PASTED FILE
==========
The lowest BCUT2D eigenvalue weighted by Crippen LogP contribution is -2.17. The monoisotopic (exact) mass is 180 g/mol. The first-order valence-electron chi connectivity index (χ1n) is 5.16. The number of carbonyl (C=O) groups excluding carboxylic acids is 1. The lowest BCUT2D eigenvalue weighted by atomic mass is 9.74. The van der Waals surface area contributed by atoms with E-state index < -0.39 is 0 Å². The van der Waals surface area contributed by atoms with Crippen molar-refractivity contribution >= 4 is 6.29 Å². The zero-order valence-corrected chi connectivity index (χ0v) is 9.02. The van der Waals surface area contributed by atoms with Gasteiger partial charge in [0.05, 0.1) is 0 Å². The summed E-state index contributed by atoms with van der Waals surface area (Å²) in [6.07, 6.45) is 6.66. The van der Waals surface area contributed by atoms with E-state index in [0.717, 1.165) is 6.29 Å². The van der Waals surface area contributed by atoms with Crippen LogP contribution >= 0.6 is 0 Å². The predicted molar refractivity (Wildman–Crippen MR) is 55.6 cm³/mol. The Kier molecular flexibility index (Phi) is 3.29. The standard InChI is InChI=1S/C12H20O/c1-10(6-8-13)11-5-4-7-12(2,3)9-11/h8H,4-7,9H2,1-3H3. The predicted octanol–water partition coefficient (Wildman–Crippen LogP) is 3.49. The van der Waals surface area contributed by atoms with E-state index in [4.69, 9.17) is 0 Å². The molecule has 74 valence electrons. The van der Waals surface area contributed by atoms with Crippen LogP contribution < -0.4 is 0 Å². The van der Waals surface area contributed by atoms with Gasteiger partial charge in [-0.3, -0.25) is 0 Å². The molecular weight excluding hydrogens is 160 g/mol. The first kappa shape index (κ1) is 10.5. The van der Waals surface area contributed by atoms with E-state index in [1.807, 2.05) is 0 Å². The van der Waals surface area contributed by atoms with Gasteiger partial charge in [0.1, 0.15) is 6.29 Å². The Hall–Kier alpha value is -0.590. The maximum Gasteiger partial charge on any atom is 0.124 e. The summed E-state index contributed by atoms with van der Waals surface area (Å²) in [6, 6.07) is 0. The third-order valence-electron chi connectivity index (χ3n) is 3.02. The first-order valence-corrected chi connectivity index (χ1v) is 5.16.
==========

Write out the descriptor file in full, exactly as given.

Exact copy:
The lowest BCUT2D eigenvalue weighted by Crippen LogP contribution is -2.17. The monoisotopic (exact) mass is 180 g/mol. The first-order valence-electron chi connectivity index (χ1n) is 5.16. The number of carbonyl (C=O) groups excluding carboxylic acids is 1. The lowest BCUT2D eigenvalue weighted by atomic mass is 9.74. The van der Waals surface area contributed by atoms with E-state index < -0.39 is 0 Å². The van der Waals surface area contributed by atoms with Crippen molar-refractivity contribution >= 4 is 6.29 Å². The zero-order valence-corrected chi connectivity index (χ0v) is 9.02. The van der Waals surface area contributed by atoms with Gasteiger partial charge in [0.05, 0.1) is 0 Å². The summed E-state index contributed by atoms with van der Waals surface area (Å²) in [6.07, 6.45) is 6.66. The van der Waals surface area contributed by atoms with E-state index in [0.717, 1.165) is 6.29 Å². The van der Waals surface area contributed by atoms with Crippen LogP contribution >= 0.6 is 0 Å². The predicted molar refractivity (Wildman–Crippen MR) is 55.6 cm³/mol. The Kier molecular flexibility index (Phi) is 3.29. The standard InChI is InChI=1S/C12H20O/c1-10(6-8-13)11-5-4-7-12(2,3)9-11/h8H,4-7,9H2,1-3H3. The predicted octanol–water partition coefficient (Wildman–Crippen LogP) is 3.49. The van der Waals surface area contributed by atoms with E-state index in [4.69, 9.17) is 0 Å². The molecule has 74 valence electrons. The van der Waals surface area contributed by atoms with Crippen LogP contribution < -0.4 is 0 Å². The van der Waals surface area contributed by atoms with Gasteiger partial charge in [-0.3, -0.25) is 0 Å². The molecular weight excluding hydrogens is 160 g/mol. The first kappa shape index (κ1) is 10.5. The van der Waals surface area contributed by atoms with E-state index in [1.807, 2.05) is 0 Å². The van der Waals surface area contributed by atoms with Gasteiger partial charge in [0.1, 0.15) is 6.29 Å². The Hall–Kier alpha value is -0.590. The maximum Gasteiger partial charge on any atom is 0.124 e. The summed E-state index contributed by atoms with van der Waals surface area (Å²) in [6, 6.07) is 0. The third-order valence-electron chi connectivity index (χ3n) is 3.02. The first-order valence-corrected chi connectivity index (χ1v) is 5.16.